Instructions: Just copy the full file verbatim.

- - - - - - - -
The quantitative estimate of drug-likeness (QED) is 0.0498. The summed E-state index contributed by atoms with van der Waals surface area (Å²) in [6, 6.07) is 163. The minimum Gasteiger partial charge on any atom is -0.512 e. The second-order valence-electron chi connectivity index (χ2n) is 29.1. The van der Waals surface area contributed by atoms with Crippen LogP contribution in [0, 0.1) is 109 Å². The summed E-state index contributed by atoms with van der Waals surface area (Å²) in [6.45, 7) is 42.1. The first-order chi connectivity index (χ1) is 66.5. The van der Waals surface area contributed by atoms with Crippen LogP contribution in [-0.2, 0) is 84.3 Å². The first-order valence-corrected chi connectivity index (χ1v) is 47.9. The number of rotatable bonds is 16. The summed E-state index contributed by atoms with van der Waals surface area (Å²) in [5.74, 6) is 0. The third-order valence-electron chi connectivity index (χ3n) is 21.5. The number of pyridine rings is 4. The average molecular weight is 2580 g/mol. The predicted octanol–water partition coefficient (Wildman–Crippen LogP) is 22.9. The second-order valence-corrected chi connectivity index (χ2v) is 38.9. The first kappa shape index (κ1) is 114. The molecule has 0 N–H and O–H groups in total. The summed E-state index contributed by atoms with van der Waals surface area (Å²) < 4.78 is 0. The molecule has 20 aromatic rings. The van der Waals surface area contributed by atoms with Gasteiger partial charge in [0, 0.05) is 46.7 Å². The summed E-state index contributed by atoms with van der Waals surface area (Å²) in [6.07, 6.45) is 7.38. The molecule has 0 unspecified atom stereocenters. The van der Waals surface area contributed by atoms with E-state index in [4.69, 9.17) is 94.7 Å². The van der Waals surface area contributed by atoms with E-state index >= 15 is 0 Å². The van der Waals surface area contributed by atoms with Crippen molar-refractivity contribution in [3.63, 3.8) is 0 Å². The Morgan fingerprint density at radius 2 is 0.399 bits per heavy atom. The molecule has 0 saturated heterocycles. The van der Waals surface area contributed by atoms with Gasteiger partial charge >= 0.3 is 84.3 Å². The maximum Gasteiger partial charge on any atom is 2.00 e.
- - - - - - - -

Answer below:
The quantitative estimate of drug-likeness (QED) is 0.0498. The summed E-state index contributed by atoms with van der Waals surface area (Å²) in [6, 6.07) is 163. The minimum Gasteiger partial charge on any atom is -0.512 e. The second-order valence-electron chi connectivity index (χ2n) is 29.1. The van der Waals surface area contributed by atoms with Crippen LogP contribution in [0, 0.1) is 109 Å². The summed E-state index contributed by atoms with van der Waals surface area (Å²) in [6.45, 7) is 42.1. The first-order chi connectivity index (χ1) is 66.5. The van der Waals surface area contributed by atoms with Crippen LogP contribution in [-0.2, 0) is 84.3 Å². The first-order valence-corrected chi connectivity index (χ1v) is 47.9. The number of rotatable bonds is 16. The summed E-state index contributed by atoms with van der Waals surface area (Å²) in [5.74, 6) is 0. The third-order valence-electron chi connectivity index (χ3n) is 21.5. The number of pyridine rings is 4. The average molecular weight is 2580 g/mol. The predicted octanol–water partition coefficient (Wildman–Crippen LogP) is 22.9. The second-order valence-corrected chi connectivity index (χ2v) is 38.9. The first kappa shape index (κ1) is 114. The molecule has 0 N–H and O–H groups in total. The summed E-state index contributed by atoms with van der Waals surface area (Å²) < 4.78 is 0. The molecule has 20 aromatic rings. The van der Waals surface area contributed by atoms with Gasteiger partial charge in [0, 0.05) is 46.7 Å². The summed E-state index contributed by atoms with van der Waals surface area (Å²) in [6.07, 6.45) is 7.38. The molecule has 0 unspecified atom stereocenters. The van der Waals surface area contributed by atoms with E-state index in [4.69, 9.17) is 94.7 Å². The van der Waals surface area contributed by atoms with E-state index >= 15 is 0 Å². The van der Waals surface area contributed by atoms with Crippen molar-refractivity contribution in [3.63, 3.8) is 0 Å². The Morgan fingerprint density at radius 2 is 0.399 bits per heavy atom. The molecule has 0 saturated heterocycles. The van der Waals surface area contributed by atoms with Gasteiger partial charge >= 0.3 is 84.3 Å². The maximum Gasteiger partial charge on any atom is 2.00 e.